• Those whose papers or sessions were accepted for 2020 but who wish to change the topic of their presentations substantially—as well as organizers of pre-arranged sessions who wish to change topics and/or presenters—should submit new proposals. While acceptance cannot be guaranteed given the logistics of rearranging the Conference schedule, these proposals will receive priority consideration by the Program Committee.
  • On the assumption that not all 2020 participants will wish to present in 2022, the Program Committee also welcomes new proposals.

While it is presently impossible to predict what the global health situation will be next March, the Program Committee affirms its commitment to community health and safety and encourages everyone to do what they feel is necessary to keep themselves safe. Likewise, while the 2022 Conference will primarily be an in-person event, the Program Committee is also committed to equitable access for those who would like to participate but are unable to travel to Sarasota. Presenters who would require remote access should note this on the abstract submission form; in the meantime, we are working on updating our technological capabilities to enable live-streaming of sessions and plenaries.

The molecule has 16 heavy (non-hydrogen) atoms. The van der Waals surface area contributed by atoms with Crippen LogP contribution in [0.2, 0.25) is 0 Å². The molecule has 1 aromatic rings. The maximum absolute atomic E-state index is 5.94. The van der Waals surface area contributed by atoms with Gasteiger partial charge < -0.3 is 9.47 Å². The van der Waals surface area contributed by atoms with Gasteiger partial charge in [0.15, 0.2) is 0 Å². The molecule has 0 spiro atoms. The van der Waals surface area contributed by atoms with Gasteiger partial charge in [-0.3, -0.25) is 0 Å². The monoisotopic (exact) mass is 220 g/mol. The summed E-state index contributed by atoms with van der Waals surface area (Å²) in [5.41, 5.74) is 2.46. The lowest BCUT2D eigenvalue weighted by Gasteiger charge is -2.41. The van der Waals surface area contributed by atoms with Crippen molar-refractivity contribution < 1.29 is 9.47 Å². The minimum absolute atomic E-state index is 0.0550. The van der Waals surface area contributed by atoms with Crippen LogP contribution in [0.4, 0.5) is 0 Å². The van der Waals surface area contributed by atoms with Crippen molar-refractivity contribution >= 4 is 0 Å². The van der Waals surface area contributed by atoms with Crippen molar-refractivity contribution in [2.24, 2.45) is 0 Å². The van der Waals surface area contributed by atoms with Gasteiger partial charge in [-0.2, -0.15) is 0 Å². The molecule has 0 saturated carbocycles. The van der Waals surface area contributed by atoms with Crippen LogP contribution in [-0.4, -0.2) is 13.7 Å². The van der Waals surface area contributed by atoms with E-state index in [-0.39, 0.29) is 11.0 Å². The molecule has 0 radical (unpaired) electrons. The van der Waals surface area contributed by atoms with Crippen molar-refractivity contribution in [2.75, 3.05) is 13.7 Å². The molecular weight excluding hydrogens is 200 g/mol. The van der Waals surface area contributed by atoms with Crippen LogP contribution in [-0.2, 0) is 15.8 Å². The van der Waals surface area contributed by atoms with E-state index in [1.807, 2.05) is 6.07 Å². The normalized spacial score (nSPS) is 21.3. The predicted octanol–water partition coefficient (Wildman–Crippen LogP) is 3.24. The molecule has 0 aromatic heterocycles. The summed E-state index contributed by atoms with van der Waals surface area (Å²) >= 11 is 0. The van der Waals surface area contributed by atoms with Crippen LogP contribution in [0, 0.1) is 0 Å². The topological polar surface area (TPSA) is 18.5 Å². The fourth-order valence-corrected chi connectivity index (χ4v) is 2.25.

Junior scholars whose abstracts are accepted are encouraged to submit their papers for consideration for the Snyder Prize (named in honor of conference founder Lee Snyder), which carries an honorarium of $400.

The Conference is held on the campus of New College of Florida, the honors college of the Florida state system. The college, located on Sarasota Bay, is adjacent to the John and Mable Ringling Museum of Art. Sarasota is noted for its beautiful public beaches, theater, food, art and music. Average temperatures in March are a pleasant high of 77F (25C) and a low of 57F (14C).

More information will be posted here on the conference website as it becomes available, including information about conference events and area attractions.

Send any inquiries to info@newcollegeconference.org.